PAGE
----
Is There a Need for a Reserves Confidence Metric?

Fig. 4—Reserves confidence metric for 2P CBM 2P Queensland production leases with 5 or more years of production.

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An article published in the April 2014 JPT (McMillan 2014) discussed an SPE workshop survey regarding confidence in the SPE Petroleum Resources Management System [SPE-PRMS (2007)]. This survey identified issues regarding the believability of publicly disclosed reserves and resources. The survey also concluded that the interpretation of the SPE-PRMS in relation to unconventional resources is not consistent among reserve estimators. Critical to the integrity of our industry is confidence in publicly disclosed reserves. These reserves often come with limited supporting data and, therefore, tools need to be developed to enable the users, who may have limited technical knowledge, to identify estimates that should be used with caution or require additional supporting information.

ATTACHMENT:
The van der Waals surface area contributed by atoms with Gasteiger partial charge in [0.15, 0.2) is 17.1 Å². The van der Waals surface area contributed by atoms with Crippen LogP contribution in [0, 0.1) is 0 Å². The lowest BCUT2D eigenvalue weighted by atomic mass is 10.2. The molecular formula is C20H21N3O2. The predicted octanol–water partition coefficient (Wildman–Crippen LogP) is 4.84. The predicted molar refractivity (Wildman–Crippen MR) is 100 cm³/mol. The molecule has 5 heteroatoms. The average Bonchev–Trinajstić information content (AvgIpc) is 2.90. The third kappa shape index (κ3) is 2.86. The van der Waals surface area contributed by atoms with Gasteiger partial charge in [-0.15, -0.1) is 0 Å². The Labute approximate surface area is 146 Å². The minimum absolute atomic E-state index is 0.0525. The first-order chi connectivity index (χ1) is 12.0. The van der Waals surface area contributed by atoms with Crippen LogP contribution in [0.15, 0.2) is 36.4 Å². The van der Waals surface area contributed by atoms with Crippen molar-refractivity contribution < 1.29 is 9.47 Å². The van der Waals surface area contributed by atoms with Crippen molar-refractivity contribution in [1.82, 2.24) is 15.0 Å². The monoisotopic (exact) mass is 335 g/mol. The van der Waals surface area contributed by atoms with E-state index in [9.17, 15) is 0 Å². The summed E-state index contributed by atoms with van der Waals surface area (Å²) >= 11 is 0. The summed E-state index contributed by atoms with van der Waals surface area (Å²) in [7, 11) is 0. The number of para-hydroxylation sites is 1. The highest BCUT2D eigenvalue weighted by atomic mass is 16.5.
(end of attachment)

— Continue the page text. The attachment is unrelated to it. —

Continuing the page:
McMillan (2017) proposed a modified version of the reserves-production ratio, called the Reserve Confidence Metric (RCM), to gauge confidence. Poor confidence does not mean the reserve estimates are wrong; it means that the estimates are to be used with caution or further information is required.

The SPE-PRMS presents a resource classification framework where reserves are the discovered recoverable volumes (contingent resources) for which the entity claiming commerciality has demonstrated a firm intention to proceed. The reserves are further characterized by the “range of uncertainty” generating a low, best, and high estimate referred to as proven reserves (1P), proved plus probable reserves (2P), and proved plus probable plus possible reserves (3P). 1P is often referred to as the banker’s case; 2P as the investor’s case; and 3P as the investor’s upside potential.